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December 24, 2009

Belated birthday nod to Puccini

Had some blog software issues Wednesday and couldn't post anything, including my intended little salute to one of my favorite composers, Puccini, who just happens to share my birthday -- depending on what source you accept for his entry-into-this-world date; several go with Dec. 22, but, naturally, I like the ones that choose Dec. 23 (a recent biography of the composer fudged it nicely by saying he was born on the night of Dec. 22-23, 1858).

Since there has been so much talk of "Tosca" lately, thanks to a certain production at the Met, I got to thinking about the ultimate diva aria, "Vissi d'arte," from Act 2 of that opera. And that made me think of a soprano who, in her prime, sang Puccini's music with unusual beauty and amazing technical control.

Montserrat Caballe did something very, very few sopranos ever could manage -- sing the end of the penultimate phrase, "Perche, perche, Signore" ("Why, why, Lord?") on a single, exquisite breath, connecting "Signore" with the following "Ah." Nearly everyone else has to gulp for air after "Signore" -- not that there's anything wrong with that -- but hearing Caballe keep the line going is something really magical and affecting.

So here's my belated salute to my birthday buddy, Puccini, courtesy of a soprano I've always loved:

Posted by Tim Smith at 9:08 AM | | Comments (5)


While we're on the subject of belated birthday salutes, happy birthday to you, too!

Thanks. You're too precious. TIM

Happy Birthday to a person who shares my love for Montserrat Caballe! May she "breathe" for many years to come. And may you enjoy all your birthdays!

Many thanks. Delighted to hear from another Caballe fan. TIM

All right, I am here to spoil the party. While I do admire Montserrat Caballe in her prime, she's unfortunately another one of those who sing more than they should have. She should have retired long ago, but a few years ago she was still singing, and badly. What a shame.

Otherwise, here's another Happy Birthday wish.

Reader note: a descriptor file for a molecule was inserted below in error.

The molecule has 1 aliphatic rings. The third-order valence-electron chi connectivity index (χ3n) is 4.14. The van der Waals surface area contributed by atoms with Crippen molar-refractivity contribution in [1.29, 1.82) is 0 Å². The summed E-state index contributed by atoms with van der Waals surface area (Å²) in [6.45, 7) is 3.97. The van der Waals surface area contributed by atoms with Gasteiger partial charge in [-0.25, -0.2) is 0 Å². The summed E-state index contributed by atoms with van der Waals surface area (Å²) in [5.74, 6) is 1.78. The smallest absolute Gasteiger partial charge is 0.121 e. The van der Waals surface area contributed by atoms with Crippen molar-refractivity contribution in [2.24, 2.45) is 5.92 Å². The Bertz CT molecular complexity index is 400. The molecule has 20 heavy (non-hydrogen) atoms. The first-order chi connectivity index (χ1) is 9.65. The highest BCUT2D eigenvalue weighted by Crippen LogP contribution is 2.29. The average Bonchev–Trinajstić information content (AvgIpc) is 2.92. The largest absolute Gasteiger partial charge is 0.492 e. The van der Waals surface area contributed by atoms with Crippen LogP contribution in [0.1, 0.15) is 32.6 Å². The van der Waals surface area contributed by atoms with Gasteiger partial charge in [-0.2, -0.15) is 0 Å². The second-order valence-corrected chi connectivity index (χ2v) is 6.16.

Everybody's a critic. But thanks muchly for chiming in. TIM

Love it. Doubt she could get hired for today's Tosca though...probably wouldn't fit Mr. Bondy's aesthetic ;)

Point taken. (If I recall correctly, the last time she did the role at the Met she had to walk offstage rather than attempt any kind of leap at the end. That must have been interesting.) TIM

Hi Tim,

I hear a breath after each "Perche" I the only one?

Thanks for catching my dumb mistake, caused by being in my usual hurry. Of course, you hear those breaths after each 'perche,' What I meant to write was that Caballe sings the END of that phrase, all of "Signore" and the following "Ah" on one breath, which is very, very rare. Most sopranos take their gulp at the top of the phrase, then sing "Ah" on another breath, before finishing up. Mea culpa. (Of course, this being my blog, I'll correct that error now, for the benefit of future, unsuspecting viewers.) TIM

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About Tim Smith
Born and raised in Washington, D.C., I couldn't help but develop a keen interest in politics, but music, theater and visual art also proved great attractions. Music became my main focus after high school. I thought about being a cocktail pianist, but I hated taking requests, so I studied music history instead, earning a B.A. in that field from Eisenhower College (Seneca Falls, N.Y.) and an M.A. from Occidental College (Los Angeles). I then landed in journalism. After freelancing for the Washington Post and others, I was classical music critic for the Sun-Sentinel in South Florida, where I also contributed to NPR. I've written for the New York Times, BBC Music Magazine and other publications, and I'm a longtime contributor to Opera News. My book, The NPR Curious Listener's Guide to Classical Music (Perigee, 2002), can be found on the most discerning remainder racks.

I joined the Baltimore Sun as classical music critic in 2000 and, in 2009, also became theater critic, giving me the opportunity to annoy a whole new audience. In 2010, my original Clef Notes blog expanded to encompass a theatrical component -- how could I resist calling it Drama Queens? I hope you'll find both sides of this blog coin worth exploring and reacting to; your own comments are always welcome and valued (well, most of them, at least).

Think of this as your open-all-hours, cyber green room, where there's always a performer or performance to discuss, some news to digest, or maybe just a little good gossip to share.
Note: Tim Smith now writes about the fine arts at This blog will be kept in place as an archive for an indefinite period. Please visit the new location to get the latest Mid-Atlantic arts coverage.
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